me to cry under the shower?” “That depends on the quality of your slides.” She smiled. “Don’t feel like you have to hold back.” “Believe me, I don’t.” “Good. Great.” She sighed, but it was reassuring, knowing that he was going to be checking her work. “Will you come to my talk?” she heard herself ask, and was as surprised by the request as Adam seemed to be. “I . . . Do you want me to?” No. No, it’s going to be horrible, and humiliating, and probably a disaster, and you’re going to see me at my worst and weakest. It’s probably best if you lock yourself into the bathroom for the entire duration of the panel. Just so you don’t accidentally wander in and see me making a fool of myself. And yet. Just the idea of having him there, sitting in the audience, made the prospect seem like less of an ordeal. He was not her adviser, and he wasn’t going to be able to do much if she got inundated by a barrage of impossible questions, or if the projector stopped working halfway through the talk. But maybe that wasn’t what she needed from him. It hit her then what was so special about Adam. That no matter his reputation, or how rocky their first meeting, since the very beginning, Olive had felt that he was on her side. Over and over, and in ways that she could never have anticipated, he had made her feel unjudged. Less alone. She exhaled slowly. The realization should have been rattling, but it had an oddly calming effect. “Yes,” she told him, thinking that this might very well turn out to be all right. She might never have what she wanted from Adam, but for now at least, he was in her life. That was going to have to be enough.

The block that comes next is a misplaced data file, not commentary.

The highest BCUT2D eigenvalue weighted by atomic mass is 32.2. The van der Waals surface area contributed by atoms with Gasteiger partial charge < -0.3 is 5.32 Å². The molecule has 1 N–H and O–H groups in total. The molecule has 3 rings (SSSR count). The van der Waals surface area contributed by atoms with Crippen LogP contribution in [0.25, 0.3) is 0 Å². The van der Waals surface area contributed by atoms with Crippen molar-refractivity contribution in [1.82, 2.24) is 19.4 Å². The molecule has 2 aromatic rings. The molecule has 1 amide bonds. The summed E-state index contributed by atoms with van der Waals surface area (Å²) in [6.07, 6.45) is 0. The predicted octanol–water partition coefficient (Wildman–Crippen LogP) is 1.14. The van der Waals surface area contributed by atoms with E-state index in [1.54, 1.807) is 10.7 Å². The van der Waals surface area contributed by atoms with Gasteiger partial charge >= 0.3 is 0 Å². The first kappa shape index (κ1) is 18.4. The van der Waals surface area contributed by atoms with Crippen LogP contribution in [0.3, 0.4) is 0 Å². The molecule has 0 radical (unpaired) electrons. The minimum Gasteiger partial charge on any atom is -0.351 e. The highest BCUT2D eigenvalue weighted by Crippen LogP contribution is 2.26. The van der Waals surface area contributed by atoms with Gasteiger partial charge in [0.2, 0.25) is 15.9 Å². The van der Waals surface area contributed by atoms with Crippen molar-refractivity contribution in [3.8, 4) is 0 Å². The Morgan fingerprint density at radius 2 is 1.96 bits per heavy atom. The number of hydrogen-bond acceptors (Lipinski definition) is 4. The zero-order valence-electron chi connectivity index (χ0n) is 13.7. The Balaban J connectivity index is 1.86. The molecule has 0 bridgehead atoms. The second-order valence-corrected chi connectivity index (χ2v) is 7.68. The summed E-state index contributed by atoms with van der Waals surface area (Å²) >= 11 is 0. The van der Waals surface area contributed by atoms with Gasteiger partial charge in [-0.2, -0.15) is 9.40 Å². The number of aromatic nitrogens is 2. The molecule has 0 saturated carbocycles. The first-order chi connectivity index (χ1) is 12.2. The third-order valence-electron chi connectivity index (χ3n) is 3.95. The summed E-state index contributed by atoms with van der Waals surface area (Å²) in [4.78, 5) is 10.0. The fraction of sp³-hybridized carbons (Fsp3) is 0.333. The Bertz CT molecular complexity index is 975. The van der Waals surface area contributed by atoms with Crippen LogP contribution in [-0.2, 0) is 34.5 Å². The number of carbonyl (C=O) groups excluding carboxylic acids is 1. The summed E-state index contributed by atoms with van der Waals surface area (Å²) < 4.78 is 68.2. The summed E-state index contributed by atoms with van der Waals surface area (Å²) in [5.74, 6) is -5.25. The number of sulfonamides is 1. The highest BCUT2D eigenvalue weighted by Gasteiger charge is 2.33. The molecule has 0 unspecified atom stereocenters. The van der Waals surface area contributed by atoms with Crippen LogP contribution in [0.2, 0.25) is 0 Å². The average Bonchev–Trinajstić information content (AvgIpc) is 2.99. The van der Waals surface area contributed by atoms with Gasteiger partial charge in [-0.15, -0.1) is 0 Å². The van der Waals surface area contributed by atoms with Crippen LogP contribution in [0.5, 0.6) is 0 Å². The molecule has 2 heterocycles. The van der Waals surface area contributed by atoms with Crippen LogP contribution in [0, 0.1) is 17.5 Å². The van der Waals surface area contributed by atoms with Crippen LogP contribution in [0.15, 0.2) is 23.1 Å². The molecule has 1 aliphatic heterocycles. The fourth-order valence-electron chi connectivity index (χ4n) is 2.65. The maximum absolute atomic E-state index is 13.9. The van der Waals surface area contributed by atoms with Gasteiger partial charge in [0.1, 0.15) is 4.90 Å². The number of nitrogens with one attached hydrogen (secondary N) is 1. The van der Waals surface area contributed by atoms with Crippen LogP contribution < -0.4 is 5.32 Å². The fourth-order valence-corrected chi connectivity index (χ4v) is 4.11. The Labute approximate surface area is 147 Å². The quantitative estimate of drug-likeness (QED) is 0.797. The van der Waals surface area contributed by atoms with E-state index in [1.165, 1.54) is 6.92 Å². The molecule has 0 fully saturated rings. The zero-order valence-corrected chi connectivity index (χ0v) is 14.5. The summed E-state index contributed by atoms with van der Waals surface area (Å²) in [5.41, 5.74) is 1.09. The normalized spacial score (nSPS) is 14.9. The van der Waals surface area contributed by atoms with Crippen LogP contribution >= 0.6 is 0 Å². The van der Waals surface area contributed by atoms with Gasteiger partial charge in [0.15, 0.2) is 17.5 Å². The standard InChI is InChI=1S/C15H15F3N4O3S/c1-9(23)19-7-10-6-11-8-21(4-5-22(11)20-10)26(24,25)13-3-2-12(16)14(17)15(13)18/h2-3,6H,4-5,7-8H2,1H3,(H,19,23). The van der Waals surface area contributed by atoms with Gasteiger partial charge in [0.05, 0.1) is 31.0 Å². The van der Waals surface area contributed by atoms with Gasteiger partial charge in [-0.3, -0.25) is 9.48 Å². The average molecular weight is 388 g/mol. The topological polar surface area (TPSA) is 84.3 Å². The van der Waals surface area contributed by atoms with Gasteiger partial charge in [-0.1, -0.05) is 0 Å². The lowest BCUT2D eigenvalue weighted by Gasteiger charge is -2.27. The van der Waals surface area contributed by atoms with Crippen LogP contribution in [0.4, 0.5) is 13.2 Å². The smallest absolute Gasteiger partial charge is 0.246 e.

“I will, then.” She leaned forward. “Will you ask a long-winded, leading question that will cause me to ramble incoherently and lose the respect of my peers, thus forever undermining my place in the field of biology?” “Possibly.” He was smiling. “Should I buy you that disgusting”—Adam gestured toward the register—“pumpkin sludge now?” She grinned. “Oh, yes. I mean, if you want to.” “I’d rather buy you anything else.” “Too bad.” Olive jumped to her feet and headed for the counter, tugging at his sleeve and forcing him to stand with her. Adam followed meekly, mumbling something about black coffee that Olive chose to ignore. Enough, she repeated to herself. What you have now, it will have to be enough.